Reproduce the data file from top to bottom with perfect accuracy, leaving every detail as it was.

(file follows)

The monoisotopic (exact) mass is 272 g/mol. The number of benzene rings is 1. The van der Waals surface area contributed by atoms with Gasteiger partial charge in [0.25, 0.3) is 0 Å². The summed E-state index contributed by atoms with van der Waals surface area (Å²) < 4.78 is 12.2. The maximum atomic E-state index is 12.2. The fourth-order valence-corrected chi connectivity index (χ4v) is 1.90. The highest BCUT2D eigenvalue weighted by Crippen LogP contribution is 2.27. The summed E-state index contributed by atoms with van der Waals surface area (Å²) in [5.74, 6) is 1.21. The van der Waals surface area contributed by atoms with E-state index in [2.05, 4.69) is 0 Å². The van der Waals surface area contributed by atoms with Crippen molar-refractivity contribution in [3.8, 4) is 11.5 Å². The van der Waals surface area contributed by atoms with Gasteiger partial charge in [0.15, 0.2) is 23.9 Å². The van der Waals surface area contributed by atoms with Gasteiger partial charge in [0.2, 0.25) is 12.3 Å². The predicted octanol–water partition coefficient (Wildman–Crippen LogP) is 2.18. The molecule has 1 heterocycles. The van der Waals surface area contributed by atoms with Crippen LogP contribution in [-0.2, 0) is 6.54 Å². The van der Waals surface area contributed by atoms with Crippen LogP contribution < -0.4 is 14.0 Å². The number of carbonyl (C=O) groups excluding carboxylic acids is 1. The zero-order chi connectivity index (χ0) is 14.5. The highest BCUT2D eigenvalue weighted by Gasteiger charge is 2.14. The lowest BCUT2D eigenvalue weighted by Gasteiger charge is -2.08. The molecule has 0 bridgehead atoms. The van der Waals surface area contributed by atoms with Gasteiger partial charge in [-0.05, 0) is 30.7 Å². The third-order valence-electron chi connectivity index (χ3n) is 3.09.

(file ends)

The monoisotopic (exact) mass is 272 g/mol. The number of benzene rings is 1. The van der Waals surface area contributed by atoms with Gasteiger partial charge in [0.25, 0.3) is 0 Å². The summed E-state index contributed by atoms with van der Waals surface area (Å²) < 4.78 is 12.2. The maximum atomic E-state index is 12.2. The fourth-order valence-corrected chi connectivity index (χ4v) is 1.90. The highest BCUT2D eigenvalue weighted by Crippen LogP contribution is 2.27. The summed E-state index contributed by atoms with van der Waals surface area (Å²) in [5.74, 6) is 1.21. The van der Waals surface area contributed by atoms with E-state index in [2.05, 4.69) is 0 Å². The van der Waals surface area contributed by atoms with Crippen molar-refractivity contribution in [3.8, 4) is 11.5 Å². The van der Waals surface area contributed by atoms with Gasteiger partial charge in [0.15, 0.2) is 23.9 Å². The van der Waals surface area contributed by atoms with Gasteiger partial charge in [0.2, 0.25) is 12.3 Å². The predicted octanol–water partition coefficient (Wildman–Crippen LogP) is 2.18. The molecule has 1 heterocycles. The van der Waals surface area contributed by atoms with Crippen LogP contribution in [-0.2, 0) is 6.54 Å². The van der Waals surface area contributed by atoms with Crippen LogP contribution < -0.4 is 14.0 Å². The number of carbonyl (C=O) groups excluding carboxylic acids is 1. The zero-order chi connectivity index (χ0) is 14.5. The highest BCUT2D eigenvalue weighted by Gasteiger charge is 2.14. The lowest BCUT2D eigenvalue weighted by Gasteiger charge is -2.08. The molecule has 0 bridgehead atoms. The van der Waals surface area contributed by atoms with Gasteiger partial charge in [-0.05, 0) is 30.7 Å². The third-order valence-electron chi connectivity index (χ3n) is 3.09.